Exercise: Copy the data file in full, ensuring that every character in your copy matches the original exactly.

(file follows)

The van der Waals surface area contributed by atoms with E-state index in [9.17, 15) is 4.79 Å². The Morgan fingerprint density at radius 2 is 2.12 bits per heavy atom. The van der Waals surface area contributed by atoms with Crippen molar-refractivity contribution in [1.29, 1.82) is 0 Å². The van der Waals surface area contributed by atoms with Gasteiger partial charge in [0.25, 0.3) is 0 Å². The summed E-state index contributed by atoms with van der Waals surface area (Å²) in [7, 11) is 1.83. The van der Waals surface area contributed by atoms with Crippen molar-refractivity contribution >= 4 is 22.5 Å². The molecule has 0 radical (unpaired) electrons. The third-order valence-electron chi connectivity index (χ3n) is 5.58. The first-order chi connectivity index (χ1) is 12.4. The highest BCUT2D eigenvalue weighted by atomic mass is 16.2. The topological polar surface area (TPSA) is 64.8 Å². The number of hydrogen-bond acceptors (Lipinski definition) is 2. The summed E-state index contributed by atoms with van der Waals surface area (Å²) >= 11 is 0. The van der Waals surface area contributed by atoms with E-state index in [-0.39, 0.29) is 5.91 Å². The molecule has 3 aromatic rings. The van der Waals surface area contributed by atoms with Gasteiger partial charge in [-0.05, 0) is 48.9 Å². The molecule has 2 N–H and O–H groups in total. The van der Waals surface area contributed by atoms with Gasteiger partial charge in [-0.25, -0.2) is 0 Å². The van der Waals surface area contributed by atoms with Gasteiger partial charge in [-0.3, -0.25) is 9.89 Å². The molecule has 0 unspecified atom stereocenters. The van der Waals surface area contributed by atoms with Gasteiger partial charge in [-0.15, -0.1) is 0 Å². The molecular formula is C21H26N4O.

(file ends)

The van der Waals surface area contributed by atoms with E-state index in [9.17, 15) is 4.79 Å². The Morgan fingerprint density at radius 2 is 2.12 bits per heavy atom. The van der Waals surface area contributed by atoms with Crippen molar-refractivity contribution in [1.29, 1.82) is 0 Å². The van der Waals surface area contributed by atoms with Gasteiger partial charge in [0.25, 0.3) is 0 Å². The summed E-state index contributed by atoms with van der Waals surface area (Å²) in [7, 11) is 1.83. The van der Waals surface area contributed by atoms with Crippen molar-refractivity contribution >= 4 is 22.5 Å². The molecule has 0 radical (unpaired) electrons. The third-order valence-electron chi connectivity index (χ3n) is 5.58. The first-order chi connectivity index (χ1) is 12.4. The highest BCUT2D eigenvalue weighted by atomic mass is 16.2. The topological polar surface area (TPSA) is 64.8 Å². The number of hydrogen-bond acceptors (Lipinski definition) is 2. The summed E-state index contributed by atoms with van der Waals surface area (Å²) >= 11 is 0. The van der Waals surface area contributed by atoms with E-state index in [-0.39, 0.29) is 5.91 Å². The molecule has 3 aromatic rings. The van der Waals surface area contributed by atoms with Gasteiger partial charge in [-0.05, 0) is 48.9 Å². The molecule has 2 N–H and O–H groups in total. The van der Waals surface area contributed by atoms with Gasteiger partial charge in [-0.25, -0.2) is 0 Å². The van der Waals surface area contributed by atoms with Gasteiger partial charge in [-0.3, -0.25) is 9.89 Å². The molecule has 0 unspecified atom stereocenters. The van der Waals surface area contributed by atoms with Gasteiger partial charge in [-0.15, -0.1) is 0 Å². The molecular formula is C21H26N4O.